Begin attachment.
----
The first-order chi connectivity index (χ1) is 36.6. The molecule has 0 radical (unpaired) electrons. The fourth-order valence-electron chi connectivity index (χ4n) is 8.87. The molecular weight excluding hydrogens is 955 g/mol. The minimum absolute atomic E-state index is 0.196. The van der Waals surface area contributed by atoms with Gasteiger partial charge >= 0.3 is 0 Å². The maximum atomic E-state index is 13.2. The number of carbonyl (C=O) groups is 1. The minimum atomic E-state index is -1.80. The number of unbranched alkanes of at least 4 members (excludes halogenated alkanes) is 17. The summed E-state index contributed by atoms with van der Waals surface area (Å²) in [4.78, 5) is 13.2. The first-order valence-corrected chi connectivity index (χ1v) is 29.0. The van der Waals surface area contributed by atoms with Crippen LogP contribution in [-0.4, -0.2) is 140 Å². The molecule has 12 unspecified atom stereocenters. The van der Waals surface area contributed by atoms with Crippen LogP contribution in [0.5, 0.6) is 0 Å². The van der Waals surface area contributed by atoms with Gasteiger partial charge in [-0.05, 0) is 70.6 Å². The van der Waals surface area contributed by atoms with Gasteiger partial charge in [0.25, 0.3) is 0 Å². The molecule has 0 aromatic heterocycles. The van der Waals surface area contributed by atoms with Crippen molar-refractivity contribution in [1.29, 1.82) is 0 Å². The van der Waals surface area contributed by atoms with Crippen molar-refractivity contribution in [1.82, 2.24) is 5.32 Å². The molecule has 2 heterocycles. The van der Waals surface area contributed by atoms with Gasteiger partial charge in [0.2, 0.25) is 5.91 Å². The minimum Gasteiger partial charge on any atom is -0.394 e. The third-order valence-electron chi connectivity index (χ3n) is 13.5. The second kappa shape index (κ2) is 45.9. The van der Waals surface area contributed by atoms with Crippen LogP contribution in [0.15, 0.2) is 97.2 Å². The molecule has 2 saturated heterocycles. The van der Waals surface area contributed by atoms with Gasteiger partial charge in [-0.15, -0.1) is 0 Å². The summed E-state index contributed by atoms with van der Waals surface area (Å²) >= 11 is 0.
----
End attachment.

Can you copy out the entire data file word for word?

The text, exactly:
The first-order chi connectivity index (χ1) is 36.6. The molecule has 0 radical (unpaired) electrons. The fourth-order valence-electron chi connectivity index (χ4n) is 8.87. The molecular weight excluding hydrogens is 955 g/mol. The minimum absolute atomic E-state index is 0.196. The van der Waals surface area contributed by atoms with Gasteiger partial charge >= 0.3 is 0 Å². The maximum atomic E-state index is 13.2. The number of carbonyl (C=O) groups is 1. The minimum atomic E-state index is -1.80. The number of unbranched alkanes of at least 4 members (excludes halogenated alkanes) is 17. The summed E-state index contributed by atoms with van der Waals surface area (Å²) in [4.78, 5) is 13.2. The first-order valence-corrected chi connectivity index (χ1v) is 29.0. The van der Waals surface area contributed by atoms with Crippen LogP contribution in [-0.4, -0.2) is 140 Å². The molecule has 12 unspecified atom stereocenters. The van der Waals surface area contributed by atoms with Crippen LogP contribution in [0.5, 0.6) is 0 Å². The van der Waals surface area contributed by atoms with Gasteiger partial charge in [-0.05, 0) is 70.6 Å². The van der Waals surface area contributed by atoms with Gasteiger partial charge in [0.25, 0.3) is 0 Å². The molecule has 0 aromatic heterocycles. The van der Waals surface area contributed by atoms with Crippen molar-refractivity contribution in [1.29, 1.82) is 0 Å². The van der Waals surface area contributed by atoms with Crippen molar-refractivity contribution in [1.82, 2.24) is 5.32 Å². The molecule has 2 heterocycles. The van der Waals surface area contributed by atoms with Gasteiger partial charge in [0.2, 0.25) is 5.91 Å². The minimum Gasteiger partial charge on any atom is -0.394 e. The third-order valence-electron chi connectivity index (χ3n) is 13.5. The second kappa shape index (κ2) is 45.9. The van der Waals surface area contributed by atoms with Crippen LogP contribution in [0.15, 0.2) is 97.2 Å². The molecule has 2 saturated heterocycles. The van der Waals surface area contributed by atoms with Gasteiger partial charge in [-0.15, -0.1) is 0 Å². The summed E-state index contributed by atoms with van der Waals surface area (Å²) >= 11 is 0.